The Corps and the Cumberland . . . an Update

For those who have been following the sage of the Corps of Engineers’ effort to restrict boating access below its 10 dams on the Cumberland River system in Kentucky and Tennessee and what has become a massive effort to halt the Corps at the grass root, state and Congressional level . . . an update:

This morning (May 17) the senate passed by unanimous voice vote a two-year moratorium (Senate Bill 987) introduced by Sen. Mitch McConnell (R-Ky.) that would halt the Corps plan to keep anglers from some of the most productive fishing waters on the river. I have a report on this at http://www.fieldandstream.com/blogs/field-notes/2013/05/special-report-cumberland-river-boating-restrictions-halted-2-years and at http://www.courier-journal.com/article/20130515/SPORTS09/305150140/Mitch-McConnell-aims-halt-Corps-dam-fishing-ban?nclick_check=1.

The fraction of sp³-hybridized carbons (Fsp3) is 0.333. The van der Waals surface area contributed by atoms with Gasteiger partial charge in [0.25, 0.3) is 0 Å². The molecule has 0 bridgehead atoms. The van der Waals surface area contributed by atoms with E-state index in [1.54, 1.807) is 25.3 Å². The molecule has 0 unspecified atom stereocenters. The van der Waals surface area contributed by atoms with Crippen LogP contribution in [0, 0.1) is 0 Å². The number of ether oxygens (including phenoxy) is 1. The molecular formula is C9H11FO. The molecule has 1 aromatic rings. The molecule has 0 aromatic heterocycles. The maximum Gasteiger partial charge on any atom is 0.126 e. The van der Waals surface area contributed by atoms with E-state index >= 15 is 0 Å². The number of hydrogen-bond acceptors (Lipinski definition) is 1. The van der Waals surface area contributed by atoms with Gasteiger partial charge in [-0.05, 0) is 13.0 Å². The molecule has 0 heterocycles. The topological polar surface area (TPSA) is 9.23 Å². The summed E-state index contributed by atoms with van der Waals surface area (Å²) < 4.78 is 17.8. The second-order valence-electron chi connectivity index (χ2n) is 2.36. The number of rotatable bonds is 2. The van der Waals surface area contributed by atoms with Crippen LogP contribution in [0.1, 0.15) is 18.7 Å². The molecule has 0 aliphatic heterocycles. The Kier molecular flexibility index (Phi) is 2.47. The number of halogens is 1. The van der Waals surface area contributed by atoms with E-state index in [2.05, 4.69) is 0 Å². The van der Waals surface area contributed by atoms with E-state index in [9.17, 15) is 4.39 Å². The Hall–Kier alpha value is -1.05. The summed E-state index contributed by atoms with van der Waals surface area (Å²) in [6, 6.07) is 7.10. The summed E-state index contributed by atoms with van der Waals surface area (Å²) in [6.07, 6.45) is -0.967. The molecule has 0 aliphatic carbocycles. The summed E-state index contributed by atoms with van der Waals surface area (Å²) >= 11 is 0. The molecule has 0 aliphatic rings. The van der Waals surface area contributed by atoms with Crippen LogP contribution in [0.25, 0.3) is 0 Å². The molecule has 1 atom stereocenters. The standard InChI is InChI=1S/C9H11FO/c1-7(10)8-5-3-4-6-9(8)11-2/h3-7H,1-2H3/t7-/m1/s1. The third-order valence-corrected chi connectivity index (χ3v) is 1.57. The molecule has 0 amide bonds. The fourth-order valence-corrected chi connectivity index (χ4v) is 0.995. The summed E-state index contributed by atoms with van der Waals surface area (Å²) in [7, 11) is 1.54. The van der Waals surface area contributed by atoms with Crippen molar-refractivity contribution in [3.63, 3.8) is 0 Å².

This came in the wake of Senate passage of the Water Resources Development Act (Senate Bill 601), which contains wording from the Freedom to Fish Act that will permanently prevent around-the-clock restriction of tailwater access.

The moratorium passed today now goes to the House, where quick action is expected next week, according to Congressman Ed Whitfield (R-Ky.) Whitfield spearheaded Congressional action to stop the Corps when he introduced the Freedom to Fish Act in February.

“I thank Senators  (Mitch) McConnell, (Rand) Paul and (Lamar) Alexander for their work getting this legislation passed in the Senate,” Whitfield said through a statement released by his office. “I will work to get the temporary delay bill passed in the House of Representatives next week. This is great news for boating and fishing enthusiasts in Kentucky.”

I’m glad Congress is moving on this but wouldn’t a bit of compromise by Corps paved the way to an easier and more simple solution?

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